Drawing Down the Blinds on Reflection: What is to be shut out, or in
Dr Jinette de Gooijer
Posted: December 31, 2010
Pages: 43 - 64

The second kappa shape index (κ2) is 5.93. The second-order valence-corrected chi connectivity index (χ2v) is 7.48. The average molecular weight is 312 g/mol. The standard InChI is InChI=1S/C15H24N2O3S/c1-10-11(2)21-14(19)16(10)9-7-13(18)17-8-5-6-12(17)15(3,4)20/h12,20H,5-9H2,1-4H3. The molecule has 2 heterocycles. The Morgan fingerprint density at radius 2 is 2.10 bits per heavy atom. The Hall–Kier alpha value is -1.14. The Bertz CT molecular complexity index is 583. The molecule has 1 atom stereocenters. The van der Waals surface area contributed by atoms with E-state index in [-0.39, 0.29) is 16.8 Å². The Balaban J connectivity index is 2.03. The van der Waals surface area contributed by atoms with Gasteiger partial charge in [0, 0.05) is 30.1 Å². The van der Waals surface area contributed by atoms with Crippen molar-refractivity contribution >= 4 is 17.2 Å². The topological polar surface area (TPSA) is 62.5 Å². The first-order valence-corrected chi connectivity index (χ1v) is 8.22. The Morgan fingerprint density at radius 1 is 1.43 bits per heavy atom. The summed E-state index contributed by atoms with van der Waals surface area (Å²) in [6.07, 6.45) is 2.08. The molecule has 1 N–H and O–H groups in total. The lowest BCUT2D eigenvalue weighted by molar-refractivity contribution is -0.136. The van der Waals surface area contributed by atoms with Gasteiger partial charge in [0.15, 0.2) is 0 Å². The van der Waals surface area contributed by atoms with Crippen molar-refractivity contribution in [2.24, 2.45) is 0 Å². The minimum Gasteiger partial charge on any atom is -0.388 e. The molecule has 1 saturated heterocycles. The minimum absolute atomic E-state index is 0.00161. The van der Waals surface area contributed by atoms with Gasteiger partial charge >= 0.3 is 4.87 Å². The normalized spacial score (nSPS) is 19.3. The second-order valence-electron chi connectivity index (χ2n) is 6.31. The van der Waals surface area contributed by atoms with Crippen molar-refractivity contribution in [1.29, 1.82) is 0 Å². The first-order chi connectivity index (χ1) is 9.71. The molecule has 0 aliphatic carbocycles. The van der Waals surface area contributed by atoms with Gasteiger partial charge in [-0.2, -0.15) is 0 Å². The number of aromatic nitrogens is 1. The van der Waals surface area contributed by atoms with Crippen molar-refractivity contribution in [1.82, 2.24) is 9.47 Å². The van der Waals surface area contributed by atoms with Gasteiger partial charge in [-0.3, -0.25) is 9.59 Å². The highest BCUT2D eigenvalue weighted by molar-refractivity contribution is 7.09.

The concern of this chapter is on the use and experience of reflection in organisational work, whether this be from the role of consultant or manager. Its purpose is to examine the concept and practice of reflection from the perspective of social and political relations in organisations, and to consider the unconscious processes which may transpire from consultancy engagements. My working hypothesis is that engaging people in organisations to reflect on their work experiences is a social and political act that arouses feelings of vulnerability for the individual and the group. The first part of the chapter presents a case vignette of a consultancy assignment with a public sector organisation. The consultants' experiences of reflecting with the client on the dynamics of intra-organisation collaboration appeared to invoke fear and terror of the political forces present in the organisation. A discussion of definitions of reflections then follows, beginning with a general definition of reflection as 'an action that follows incidence' - it shows back a situation, an event, an image of what is or has been. Reflection specific to organisational work can take several forms: it may be a process, a potential space, or a form of democracy. I then discuss the psychoanalytic and political meanings of reflection under four themes: maternal reverie (Bion, 1984 & 1994); the symbolic significance of seeing and looking (Wharton, 1993); the mirror-role in infant development (Lacan, 1977; Winnicott, 1971); and the political implications of reflecting upon organisational life (Vince, 2002; Hoggett, 2006). The second half of the chapter discusses the topic of reflection in consultancy, looking at various ways that consultants may use reflection and reflective space so as to 'keep the blinds up' on the reality of organisational life. The chapter concludes that organisational reflective practice is to find and create meaning of work experiences, and that while reflection may not resolve organisational problems, it assists people to see things as they are, their realities as such.